Alert Janeite A. Marie sent us a link to a recipe for corn salad at Salon that “is good enough for Mr. Darcy.” Well, one presumes that his two or three French cooks at least could produce a tolerable corn salad.
More than anything else in the store, I lusted after the luxury picnic baskets With wine glasses, porcelain dishes, cutlery, and matching linens and blanket, all secured to the basket by leather straps, the hampers evoked Jane Austen romances. I envisioned myself dressed in an empire-waist gown, serving from containers of corn salad and cold chicken.
Alas even in my fantasies, no guy knew looked good in a Regency style cravat.
That’s what you think, sister. But mmmm, corn salad.
IT’S STILL ALIVE! P&P&Zombies is now a game for the iPhone. If anyone wants to buy and review it for the blog, we would love to read it.
Back here again, are we? Complaining about the tea-sipping, cat-stroking, uptight purist spinsters who love Jane Austen not wisely but too well. We’ve read it all too many times before.
For a writer who drew much of her gift from a cold heart and alarming acerbity, her devotees’ admiration is not only mawkish but missplaced.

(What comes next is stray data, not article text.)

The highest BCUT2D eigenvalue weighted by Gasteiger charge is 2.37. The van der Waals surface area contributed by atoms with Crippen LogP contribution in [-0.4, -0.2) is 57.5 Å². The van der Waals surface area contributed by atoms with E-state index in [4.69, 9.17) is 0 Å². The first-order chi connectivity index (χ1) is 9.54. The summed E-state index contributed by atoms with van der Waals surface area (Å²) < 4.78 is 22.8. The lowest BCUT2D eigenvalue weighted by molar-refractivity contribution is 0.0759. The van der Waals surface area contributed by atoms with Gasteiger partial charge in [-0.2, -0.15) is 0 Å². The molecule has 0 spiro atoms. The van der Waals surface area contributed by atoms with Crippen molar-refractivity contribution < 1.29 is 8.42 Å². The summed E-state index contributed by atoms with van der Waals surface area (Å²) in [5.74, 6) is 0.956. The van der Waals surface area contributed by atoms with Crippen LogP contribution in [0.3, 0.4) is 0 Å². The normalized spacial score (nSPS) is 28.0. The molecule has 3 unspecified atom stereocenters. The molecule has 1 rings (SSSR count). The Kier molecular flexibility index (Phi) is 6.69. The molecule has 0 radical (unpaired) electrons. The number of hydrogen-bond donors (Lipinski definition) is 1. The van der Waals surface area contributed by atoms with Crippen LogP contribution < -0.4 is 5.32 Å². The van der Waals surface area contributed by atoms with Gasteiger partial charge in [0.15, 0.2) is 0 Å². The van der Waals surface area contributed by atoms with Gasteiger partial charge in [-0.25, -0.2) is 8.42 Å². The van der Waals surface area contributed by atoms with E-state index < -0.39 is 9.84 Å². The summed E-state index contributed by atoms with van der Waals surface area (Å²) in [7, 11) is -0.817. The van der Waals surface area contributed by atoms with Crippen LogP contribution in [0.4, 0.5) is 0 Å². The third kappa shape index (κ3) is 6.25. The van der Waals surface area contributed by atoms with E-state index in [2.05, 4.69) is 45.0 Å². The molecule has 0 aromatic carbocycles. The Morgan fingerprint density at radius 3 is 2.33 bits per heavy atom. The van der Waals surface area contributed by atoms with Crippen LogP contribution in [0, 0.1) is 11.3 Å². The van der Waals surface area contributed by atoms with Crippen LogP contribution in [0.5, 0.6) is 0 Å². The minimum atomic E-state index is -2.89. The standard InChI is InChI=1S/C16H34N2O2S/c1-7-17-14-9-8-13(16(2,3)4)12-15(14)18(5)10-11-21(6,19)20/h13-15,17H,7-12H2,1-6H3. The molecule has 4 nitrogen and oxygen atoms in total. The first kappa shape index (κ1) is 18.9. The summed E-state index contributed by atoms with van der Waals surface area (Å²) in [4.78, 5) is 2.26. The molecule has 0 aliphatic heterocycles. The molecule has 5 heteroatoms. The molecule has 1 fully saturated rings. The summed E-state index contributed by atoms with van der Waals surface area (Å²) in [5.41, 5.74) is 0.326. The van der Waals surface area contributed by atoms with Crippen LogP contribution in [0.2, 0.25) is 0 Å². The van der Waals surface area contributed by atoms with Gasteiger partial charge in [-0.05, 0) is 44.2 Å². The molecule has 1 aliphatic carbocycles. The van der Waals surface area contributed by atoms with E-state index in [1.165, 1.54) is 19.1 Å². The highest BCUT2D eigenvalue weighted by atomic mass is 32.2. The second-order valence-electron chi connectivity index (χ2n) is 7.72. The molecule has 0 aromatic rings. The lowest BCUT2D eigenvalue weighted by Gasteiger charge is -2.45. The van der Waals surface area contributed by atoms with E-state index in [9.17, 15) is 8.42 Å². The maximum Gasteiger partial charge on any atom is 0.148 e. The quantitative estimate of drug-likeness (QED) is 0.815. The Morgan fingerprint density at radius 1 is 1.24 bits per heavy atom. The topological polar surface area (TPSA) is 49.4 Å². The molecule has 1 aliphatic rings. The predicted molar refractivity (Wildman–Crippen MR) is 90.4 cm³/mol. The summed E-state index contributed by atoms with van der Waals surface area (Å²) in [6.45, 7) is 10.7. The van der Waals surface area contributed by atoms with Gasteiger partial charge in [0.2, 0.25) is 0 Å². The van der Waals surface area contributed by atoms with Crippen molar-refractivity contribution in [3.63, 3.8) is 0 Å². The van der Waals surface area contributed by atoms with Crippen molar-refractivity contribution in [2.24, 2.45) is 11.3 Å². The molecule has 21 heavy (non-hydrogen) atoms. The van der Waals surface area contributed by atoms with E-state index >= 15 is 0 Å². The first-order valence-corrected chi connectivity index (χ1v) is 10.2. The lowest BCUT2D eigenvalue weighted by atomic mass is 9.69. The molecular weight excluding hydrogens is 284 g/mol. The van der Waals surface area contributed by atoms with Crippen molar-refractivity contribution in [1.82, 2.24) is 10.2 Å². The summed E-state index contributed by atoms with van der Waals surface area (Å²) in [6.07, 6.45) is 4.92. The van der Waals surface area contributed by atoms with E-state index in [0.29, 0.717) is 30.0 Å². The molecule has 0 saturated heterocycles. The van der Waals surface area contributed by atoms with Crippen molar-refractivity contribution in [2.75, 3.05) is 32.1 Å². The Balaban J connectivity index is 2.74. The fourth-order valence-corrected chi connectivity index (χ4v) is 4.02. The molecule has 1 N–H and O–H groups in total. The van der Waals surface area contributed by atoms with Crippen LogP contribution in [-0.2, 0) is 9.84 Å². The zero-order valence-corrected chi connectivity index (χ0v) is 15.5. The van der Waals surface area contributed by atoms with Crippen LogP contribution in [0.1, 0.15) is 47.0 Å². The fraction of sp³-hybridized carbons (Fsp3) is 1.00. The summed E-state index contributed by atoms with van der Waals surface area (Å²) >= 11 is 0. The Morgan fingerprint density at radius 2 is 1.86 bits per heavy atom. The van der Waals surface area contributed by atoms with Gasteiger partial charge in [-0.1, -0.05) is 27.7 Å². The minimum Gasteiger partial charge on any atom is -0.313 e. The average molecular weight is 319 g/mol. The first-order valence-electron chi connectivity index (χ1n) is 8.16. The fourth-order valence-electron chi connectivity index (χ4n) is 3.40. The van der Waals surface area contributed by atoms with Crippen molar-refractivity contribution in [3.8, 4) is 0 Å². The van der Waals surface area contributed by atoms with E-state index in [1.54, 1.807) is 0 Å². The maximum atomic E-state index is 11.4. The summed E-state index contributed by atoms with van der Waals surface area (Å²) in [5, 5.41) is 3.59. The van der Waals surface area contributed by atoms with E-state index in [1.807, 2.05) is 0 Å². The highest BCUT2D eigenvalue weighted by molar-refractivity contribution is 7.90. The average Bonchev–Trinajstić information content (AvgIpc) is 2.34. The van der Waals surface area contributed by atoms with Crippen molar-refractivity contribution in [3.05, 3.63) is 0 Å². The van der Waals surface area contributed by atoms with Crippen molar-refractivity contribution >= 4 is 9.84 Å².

Just because a writer can observe her characters disinterestedly does not mean she does not have a warm heart.
By all means revel in Austen for her literary excellence, but please release the author herself from being pawed and drooled over like a puppy, and claimed as queen of the book group brigade as if she were the kind of benign friend who’d suffer watching an iPod’s worth of baby photos without a murmur of complaint.
For a friend, we have no doubt she would do this (and then laugh about it with Cassandra and Martha in private). Enough with the extremes, please.
This is an AustenBlog DIY post, so please feel free to add your own Austen-related links in comments.